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Information

Contact Saguaro National Park, 3693 S. Old Spanish Trail, Tucson, AZ 85730-5601 (tel. 520/733-5100; www.nps.gov/sagu). Information is also available at the website of the Friends of Saguaro National Park, 2700 N. Kinney Rd., Tucson, AZ 85743 (tel. 520/733-8610; www.friendsofsaguaro.org). For information on other area attractions and services, contact the Metropolitan Tucson Convention & Visitors Bureau, 100 S. Church Ave., Tucson, AZ 85701 (tel. 800/638-8350 or 520/624-1817; www.visittucson.org).

Those particularly interested in the plants, animals, and geology of the park can get additional information from books sold at park bookstores. If you're spending more time in the Tucson area, or looking to explore other parks in Arizona, we also recommend Frommer's Arizona, by Karl Samson, which includes information on Tucson, Phoenix, and all the major national and state parks, from the Four Corners area to the Grand Canyon.

Visitor Centers

The park has two visitor centers, one in each district. Both visitor centers are open daily from 9am to 5pm (closed Dec 25). The park is open daily 7am until sunset.

On the west side of the park, in the Tucson Mountain District, the Red Hills Visitor Center (tel. 520/733-5158) has a museum, an information desk, and a bookstore. The museum offers exhibits on desert life and a 15-minute program on the uniqueness and importance of deserts.

On the park's east side, in the Rincon Mountain District, the visitor center (tel. 520/733-5153) has similar facilities on a smaller scale. There's an excellent 15-minute video on the flora and fauna of the park, and exhibits on saguaro and deserts.

Fees & Permits

Entry to the park (either side or both) costs $10 per private vehicle, or $5 per person on foot or bike. Permits for backcountry camping cost $6 per campsite per night and can be obtained in advance by writing the park, or at the Rincon Mountain District Visitor Center after arrival.

Special Regulations & Warnings

Extreme heat, cactus spines, and poisonous reptiles are the main safety hazards here. Temperatures that soar to 115°F (46°C) in summer make hiking not only uncomfortable, but also often dangerous. Those who insist on hiking in the hot months can minimize the dangers by starting very early in the day, perhaps by 4am, and getting off the trails by noon. Hikers should carry plenty of water and drink it even if they do not feel thirsty.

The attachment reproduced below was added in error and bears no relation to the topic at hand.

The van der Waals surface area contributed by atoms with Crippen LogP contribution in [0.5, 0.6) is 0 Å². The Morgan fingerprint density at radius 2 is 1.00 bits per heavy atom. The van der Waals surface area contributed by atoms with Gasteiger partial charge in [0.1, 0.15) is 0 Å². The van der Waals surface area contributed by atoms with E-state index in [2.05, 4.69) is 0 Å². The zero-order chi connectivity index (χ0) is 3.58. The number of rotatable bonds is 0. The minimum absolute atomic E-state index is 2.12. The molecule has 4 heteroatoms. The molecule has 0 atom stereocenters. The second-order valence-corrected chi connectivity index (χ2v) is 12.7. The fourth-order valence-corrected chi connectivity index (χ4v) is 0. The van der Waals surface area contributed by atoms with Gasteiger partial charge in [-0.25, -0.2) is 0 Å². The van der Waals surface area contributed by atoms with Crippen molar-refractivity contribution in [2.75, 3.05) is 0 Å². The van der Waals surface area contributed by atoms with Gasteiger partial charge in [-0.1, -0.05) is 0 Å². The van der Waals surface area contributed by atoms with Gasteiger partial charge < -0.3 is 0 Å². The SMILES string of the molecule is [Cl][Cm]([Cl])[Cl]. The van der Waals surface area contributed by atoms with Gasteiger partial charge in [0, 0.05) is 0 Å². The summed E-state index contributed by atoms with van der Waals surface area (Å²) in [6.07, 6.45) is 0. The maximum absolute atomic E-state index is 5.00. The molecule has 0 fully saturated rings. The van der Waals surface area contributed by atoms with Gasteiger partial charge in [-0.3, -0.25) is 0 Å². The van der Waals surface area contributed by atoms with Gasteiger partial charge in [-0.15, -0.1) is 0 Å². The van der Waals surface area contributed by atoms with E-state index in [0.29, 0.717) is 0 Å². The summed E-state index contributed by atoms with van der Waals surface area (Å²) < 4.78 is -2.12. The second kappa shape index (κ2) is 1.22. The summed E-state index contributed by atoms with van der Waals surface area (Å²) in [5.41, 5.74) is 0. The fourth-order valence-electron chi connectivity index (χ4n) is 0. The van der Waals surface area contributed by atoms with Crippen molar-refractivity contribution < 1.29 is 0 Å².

Cactus spines can be very painful, as anyone who's backed into one while trying to line up a photo can tell you. The bites of rattlesnakes, Gila monsters, and scorpions are poisonous. Park rangers recommend that you always look before putting your hands or feet under rocks or in other hidden spots, and that you use a flashlight at night to help avoid unwanted encounters. Weather-related dangers include lightning (stay off exposed ridges during thunderstorms) and flash floods (avoid drainages during rain).

Insider Tips

For those who have not experienced the Southwest's deserts, and particularly the Sonoran Desert of southern Arizona, Saguaro National Park can be an unusual experience, according to Tom Danton, the park's former chief of interpretation.

"Many visitors are petrified," he says. "It's essential they stop at the visitor center to learn about the park before going out into it." The park environment, with its extreme heat and forests of saguaro, is alien to most people's experiences. Visitors can be more frightened when they learn there are rattlesnakes, Gila monsters, and other poisonous creatures.

Among his suggestions for enjoying Saguaro West are hiking the 5.5-mile Hugh Norris Trail. "Within 30 minutes you feel like you're on the top of the world," he says. "You get a tremendous sense of accomplishment." For those with less ambition or time, he suggests the short Valley View Overlook Trail and the Desert Discovery Nature Trail, both also in the western district.

On the east side, he suggests the easy Freeman Homestead Trail, which passes by the site of a historic homestead, and the challenging Tanque Verde Ridge Trail, which, he says, is "steep and rugged, but gives you great views of Tucson and the mountains." To really be alone, he recommends trying some of the backcountry trails, where you'll be hiking from desert up into forests of Douglas fir and ponderosa pine.

The prettiest time at the park is spring, when the wildflowers and cacti are in bloom, but Danton says he would visit in midwinter, when the weather is best for hiking. In winter there are also many interpretive programs, such as moonlight walks, and you seldom see any poisonous reptiles.

Danton says that one problem for visitors going to Saguaro East is the lack of parking, even at the visitor center. He suggests that those with recreational vehicles use a smaller vehicle in the park, if they have one, or check with rangers about where to park their big rigs. At the pullouts just inside the Cactus Forest Drive, RVs can be parked when there's no room in the parking lot.

Note: This information was accurate when it was published, but can change without notice. Please be sure to confirm all rates and details directly with the companies in question before planning your trip.